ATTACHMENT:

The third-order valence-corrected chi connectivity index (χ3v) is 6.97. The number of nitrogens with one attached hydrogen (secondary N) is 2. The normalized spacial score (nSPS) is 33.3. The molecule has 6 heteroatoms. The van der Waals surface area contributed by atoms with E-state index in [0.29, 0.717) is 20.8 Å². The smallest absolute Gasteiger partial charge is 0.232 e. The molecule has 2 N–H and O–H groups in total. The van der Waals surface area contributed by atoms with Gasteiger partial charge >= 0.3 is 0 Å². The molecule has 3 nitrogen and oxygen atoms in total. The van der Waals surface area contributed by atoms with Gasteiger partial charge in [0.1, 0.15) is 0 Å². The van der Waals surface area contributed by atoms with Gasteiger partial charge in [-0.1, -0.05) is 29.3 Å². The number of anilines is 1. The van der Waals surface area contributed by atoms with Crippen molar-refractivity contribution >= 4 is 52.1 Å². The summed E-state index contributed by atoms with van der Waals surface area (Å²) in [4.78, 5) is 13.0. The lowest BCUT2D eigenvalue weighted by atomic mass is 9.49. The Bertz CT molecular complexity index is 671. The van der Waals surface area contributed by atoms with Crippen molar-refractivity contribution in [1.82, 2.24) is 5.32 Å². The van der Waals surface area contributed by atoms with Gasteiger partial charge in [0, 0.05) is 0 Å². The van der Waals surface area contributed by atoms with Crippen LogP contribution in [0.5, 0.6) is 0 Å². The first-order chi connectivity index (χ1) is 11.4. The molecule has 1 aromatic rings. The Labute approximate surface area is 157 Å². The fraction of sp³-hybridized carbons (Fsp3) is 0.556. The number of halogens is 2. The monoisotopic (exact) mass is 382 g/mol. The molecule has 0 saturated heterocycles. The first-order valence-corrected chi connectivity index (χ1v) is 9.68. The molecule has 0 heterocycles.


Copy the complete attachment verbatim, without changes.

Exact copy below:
The third-order valence-corrected chi connectivity index (χ3v) is 6.97. The number of nitrogens with one attached hydrogen (secondary N) is 2. The normalized spacial score (nSPS) is 33.3. The molecule has 6 heteroatoms. The van der Waals surface area contributed by atoms with E-state index in [0.29, 0.717) is 20.8 Å². The smallest absolute Gasteiger partial charge is 0.232 e. The molecule has 2 N–H and O–H groups in total. The van der Waals surface area contributed by atoms with Gasteiger partial charge >= 0.3 is 0 Å². The molecule has 3 nitrogen and oxygen atoms in total. The van der Waals surface area contributed by atoms with Gasteiger partial charge in [0.1, 0.15) is 0 Å². The van der Waals surface area contributed by atoms with Gasteiger partial charge in [-0.1, -0.05) is 29.3 Å². The number of anilines is 1. The van der Waals surface area contributed by atoms with Crippen molar-refractivity contribution >= 4 is 52.1 Å². The summed E-state index contributed by atoms with van der Waals surface area (Å²) in [4.78, 5) is 13.0. The lowest BCUT2D eigenvalue weighted by atomic mass is 9.49. The Bertz CT molecular complexity index is 671. The van der Waals surface area contributed by atoms with Crippen molar-refractivity contribution in [1.82, 2.24) is 5.32 Å². The van der Waals surface area contributed by atoms with Gasteiger partial charge in [0, 0.05) is 0 Å². The van der Waals surface area contributed by atoms with Crippen LogP contribution in [0.5, 0.6) is 0 Å². The first-order chi connectivity index (χ1) is 11.4. The molecule has 1 aromatic rings. The Labute approximate surface area is 157 Å². The fraction of sp³-hybridized carbons (Fsp3) is 0.556. The number of halogens is 2. The monoisotopic (exact) mass is 382 g/mol. The molecule has 0 saturated heterocycles. The first-order valence-corrected chi connectivity index (χ1v) is 9.68. The molecule has 0 heterocycles.